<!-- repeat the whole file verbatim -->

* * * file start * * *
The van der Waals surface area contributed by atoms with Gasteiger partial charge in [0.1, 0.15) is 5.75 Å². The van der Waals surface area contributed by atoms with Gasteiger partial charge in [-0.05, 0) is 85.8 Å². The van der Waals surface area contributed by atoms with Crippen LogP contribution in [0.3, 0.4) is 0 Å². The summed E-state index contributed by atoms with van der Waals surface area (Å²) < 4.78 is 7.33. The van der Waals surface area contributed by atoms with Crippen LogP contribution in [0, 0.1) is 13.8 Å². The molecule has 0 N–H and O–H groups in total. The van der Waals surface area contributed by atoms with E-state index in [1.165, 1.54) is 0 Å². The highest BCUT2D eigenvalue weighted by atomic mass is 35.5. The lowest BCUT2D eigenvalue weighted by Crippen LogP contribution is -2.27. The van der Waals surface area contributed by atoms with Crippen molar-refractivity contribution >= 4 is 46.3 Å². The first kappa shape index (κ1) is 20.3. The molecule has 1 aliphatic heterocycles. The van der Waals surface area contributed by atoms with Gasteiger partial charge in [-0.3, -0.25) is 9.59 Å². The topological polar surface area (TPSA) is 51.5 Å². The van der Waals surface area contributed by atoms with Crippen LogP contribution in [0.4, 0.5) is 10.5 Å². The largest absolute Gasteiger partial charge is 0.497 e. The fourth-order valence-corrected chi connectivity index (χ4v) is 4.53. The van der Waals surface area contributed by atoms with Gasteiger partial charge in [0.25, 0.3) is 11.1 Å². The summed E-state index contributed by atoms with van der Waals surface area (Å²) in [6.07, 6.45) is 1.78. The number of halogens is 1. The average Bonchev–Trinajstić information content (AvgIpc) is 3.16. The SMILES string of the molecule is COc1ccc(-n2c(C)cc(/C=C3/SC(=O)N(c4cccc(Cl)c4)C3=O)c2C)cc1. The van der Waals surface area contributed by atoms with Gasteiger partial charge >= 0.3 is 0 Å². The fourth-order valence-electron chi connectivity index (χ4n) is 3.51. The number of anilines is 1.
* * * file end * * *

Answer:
The van der Waals surface area contributed by atoms with Gasteiger partial charge in [0.1, 0.15) is 5.75 Å². The van der Waals surface area contributed by atoms with Gasteiger partial charge in [-0.05, 0) is 85.8 Å². The van der Waals surface area contributed by atoms with Crippen LogP contribution in [0.3, 0.4) is 0 Å². The summed E-state index contributed by atoms with van der Waals surface area (Å²) < 4.78 is 7.33. The van der Waals surface area contributed by atoms with Crippen LogP contribution in [0, 0.1) is 13.8 Å². The molecule has 0 N–H and O–H groups in total. The van der Waals surface area contributed by atoms with E-state index in [1.165, 1.54) is 0 Å². The highest BCUT2D eigenvalue weighted by atomic mass is 35.5. The lowest BCUT2D eigenvalue weighted by Crippen LogP contribution is -2.27. The van der Waals surface area contributed by atoms with Crippen molar-refractivity contribution >= 4 is 46.3 Å². The first kappa shape index (κ1) is 20.3. The molecule has 1 aliphatic heterocycles. The van der Waals surface area contributed by atoms with Gasteiger partial charge in [-0.3, -0.25) is 9.59 Å². The topological polar surface area (TPSA) is 51.5 Å². The van der Waals surface area contributed by atoms with Crippen LogP contribution in [0.4, 0.5) is 10.5 Å². The largest absolute Gasteiger partial charge is 0.497 e. The fourth-order valence-corrected chi connectivity index (χ4v) is 4.53. The van der Waals surface area contributed by atoms with Gasteiger partial charge in [0.25, 0.3) is 11.1 Å². The summed E-state index contributed by atoms with van der Waals surface area (Å²) in [6.07, 6.45) is 1.78. The number of halogens is 1. The average Bonchev–Trinajstić information content (AvgIpc) is 3.16. The SMILES string of the molecule is COc1ccc(-n2c(C)cc(/C=C3/SC(=O)N(c4cccc(Cl)c4)C3=O)c2C)cc1. The van der Waals surface area contributed by atoms with Gasteiger partial charge >= 0.3 is 0 Å². The fourth-order valence-electron chi connectivity index (χ4n) is 3.51. The number of anilines is 1.